MR biomarkers predict clinical function in Duchenne muscular dystrophy

Alison M. Barnard, Rebecca J. Willcocks, William T. Triplett, Sean C. Forbes, Michael J. Daniels, Saptarshi Chakraborty, Donovan J. Lott, Claudia R. Senesac, Erika L. Finanger, Ann T. Harrington, Gihan Tennekoon, Harneet Arora, Dah Jyuu Wang, H. Lee Sweeney, William D. Rooney, Glenn A. Walter, Krista Vandenborne

Research output: Contribution to journalArticlepeer-review

40 Scopus citations


OBJECTIVE: To investigate the potential of lower extremity magnetic resonance (MR) biomarkers to serve as endpoints in clinical trials of therapeutics for Duchenne muscular dystrophy (DMD) by characterizing the longitudinal progression of MR biomarkers over 48 months and assessing their relationship to changes in ambulatory clinical function. METHODS: One hundred sixty participants with DMD were enrolled in this longitudinal, natural history study and underwent MR data acquisition of the lower extremity muscles to determine muscle fat fraction (FF) and MRI T2 biomarkers of disease progression. In addition, 4 tests of ambulatory function were performed. Participants returned for follow-up data collection at 12, 24, 36, and 48 months. RESULTS: Longitudinal analysis of the MR biomarkers revealed that vastus lateralis FF, vastus lateralis MRI T2, and biceps femoris long head MRI T2 biomarkers were the fastest progressing biomarkers over time in this primarily ambulatory cohort. Biomarker values tended to demonstrate a nonlinear, sigmoidal trajectory over time. The lower extremity biomarkers predicted functional performance 12 and 24 months later, and the magnitude of change in an MR biomarker over time was related to the magnitude of change in function. Vastus lateralis FF, soleus FF, vastus lateralis MRI T2, and biceps femoris long head MRI T2 were the strongest predictors of future loss of function, including loss of ambulation. CONCLUSIONS: This study supports the strong relationship between lower extremity MR biomarkers and measures of clinical function, as well as the ability of MR biomarkers, particularly those from proximal muscles, to predict future ambulatory function and important clinical milestones. CLINICALTRIALSGOV IDENTIFIER: NCT01484678.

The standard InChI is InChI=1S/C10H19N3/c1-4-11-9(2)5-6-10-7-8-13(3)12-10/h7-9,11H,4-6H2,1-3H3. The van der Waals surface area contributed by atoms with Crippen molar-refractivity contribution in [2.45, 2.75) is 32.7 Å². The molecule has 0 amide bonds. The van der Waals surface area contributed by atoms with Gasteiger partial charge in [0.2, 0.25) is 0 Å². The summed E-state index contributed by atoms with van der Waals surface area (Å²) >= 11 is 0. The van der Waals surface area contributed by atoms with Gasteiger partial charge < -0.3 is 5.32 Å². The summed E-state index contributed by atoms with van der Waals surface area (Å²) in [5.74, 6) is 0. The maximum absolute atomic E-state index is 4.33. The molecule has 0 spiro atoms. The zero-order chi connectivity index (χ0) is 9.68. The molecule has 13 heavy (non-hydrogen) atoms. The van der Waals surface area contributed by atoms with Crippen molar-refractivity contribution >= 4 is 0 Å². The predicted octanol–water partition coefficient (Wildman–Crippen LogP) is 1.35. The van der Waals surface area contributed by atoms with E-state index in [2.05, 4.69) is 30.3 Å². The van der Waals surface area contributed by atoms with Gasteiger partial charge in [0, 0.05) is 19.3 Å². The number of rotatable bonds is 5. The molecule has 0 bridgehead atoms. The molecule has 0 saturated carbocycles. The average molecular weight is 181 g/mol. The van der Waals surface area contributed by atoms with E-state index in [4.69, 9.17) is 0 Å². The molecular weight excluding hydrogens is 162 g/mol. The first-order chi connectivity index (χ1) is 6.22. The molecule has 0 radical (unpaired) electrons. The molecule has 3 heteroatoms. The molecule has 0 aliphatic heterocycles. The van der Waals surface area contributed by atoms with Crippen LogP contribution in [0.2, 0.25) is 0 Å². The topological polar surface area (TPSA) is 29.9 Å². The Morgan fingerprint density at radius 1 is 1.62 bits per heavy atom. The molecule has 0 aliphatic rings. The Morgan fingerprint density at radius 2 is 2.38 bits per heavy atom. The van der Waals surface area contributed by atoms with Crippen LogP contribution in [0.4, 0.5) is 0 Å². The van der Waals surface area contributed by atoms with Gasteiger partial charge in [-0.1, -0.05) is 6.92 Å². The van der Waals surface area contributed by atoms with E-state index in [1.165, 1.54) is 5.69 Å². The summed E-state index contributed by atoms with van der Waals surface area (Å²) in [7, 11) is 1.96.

Original languageEnglish (US)
Pages (from-to)e897-e909
Issue number9
StatePublished - Mar 3 2020

ASJC Scopus subject areas

  • Clinical Neurology


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